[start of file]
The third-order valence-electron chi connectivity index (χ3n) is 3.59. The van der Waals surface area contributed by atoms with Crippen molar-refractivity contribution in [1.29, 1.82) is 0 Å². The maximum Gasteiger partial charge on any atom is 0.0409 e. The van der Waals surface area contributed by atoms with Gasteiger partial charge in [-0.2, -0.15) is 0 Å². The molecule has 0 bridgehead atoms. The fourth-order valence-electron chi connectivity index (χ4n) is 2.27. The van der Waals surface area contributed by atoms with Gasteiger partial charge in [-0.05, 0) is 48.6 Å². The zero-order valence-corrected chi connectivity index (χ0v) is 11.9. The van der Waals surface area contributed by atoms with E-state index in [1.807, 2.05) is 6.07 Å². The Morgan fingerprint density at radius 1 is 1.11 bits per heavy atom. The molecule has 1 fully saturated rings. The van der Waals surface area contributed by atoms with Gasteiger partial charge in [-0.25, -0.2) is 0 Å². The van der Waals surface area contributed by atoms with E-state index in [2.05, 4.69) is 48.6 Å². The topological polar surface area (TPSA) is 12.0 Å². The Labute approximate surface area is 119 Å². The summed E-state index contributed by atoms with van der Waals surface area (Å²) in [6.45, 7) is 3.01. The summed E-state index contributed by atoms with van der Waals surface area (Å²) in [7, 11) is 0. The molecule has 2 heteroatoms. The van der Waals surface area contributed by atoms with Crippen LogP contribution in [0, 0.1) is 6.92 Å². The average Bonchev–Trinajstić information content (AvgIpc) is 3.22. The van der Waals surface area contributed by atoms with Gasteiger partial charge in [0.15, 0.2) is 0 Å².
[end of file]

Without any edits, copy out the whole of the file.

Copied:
The third-order valence-electron chi connectivity index (χ3n) is 3.59. The van der Waals surface area contributed by atoms with Crippen molar-refractivity contribution in [1.29, 1.82) is 0 Å². The maximum Gasteiger partial charge on any atom is 0.0409 e. The van der Waals surface area contributed by atoms with Gasteiger partial charge in [-0.2, -0.15) is 0 Å². The molecule has 0 bridgehead atoms. The fourth-order valence-electron chi connectivity index (χ4n) is 2.27. The van der Waals surface area contributed by atoms with Gasteiger partial charge in [-0.05, 0) is 48.6 Å². The zero-order valence-corrected chi connectivity index (χ0v) is 11.9. The van der Waals surface area contributed by atoms with E-state index in [1.807, 2.05) is 6.07 Å². The Morgan fingerprint density at radius 1 is 1.11 bits per heavy atom. The molecule has 1 fully saturated rings. The van der Waals surface area contributed by atoms with Gasteiger partial charge in [-0.25, -0.2) is 0 Å². The van der Waals surface area contributed by atoms with E-state index in [2.05, 4.69) is 48.6 Å². The topological polar surface area (TPSA) is 12.0 Å². The Labute approximate surface area is 119 Å². The summed E-state index contributed by atoms with van der Waals surface area (Å²) in [6.45, 7) is 3.01. The summed E-state index contributed by atoms with van der Waals surface area (Å²) in [7, 11) is 0. The molecule has 2 heteroatoms. The van der Waals surface area contributed by atoms with Crippen LogP contribution in [0, 0.1) is 6.92 Å². The average Bonchev–Trinajstić information content (AvgIpc) is 3.22. The van der Waals surface area contributed by atoms with Gasteiger partial charge in [0.15, 0.2) is 0 Å².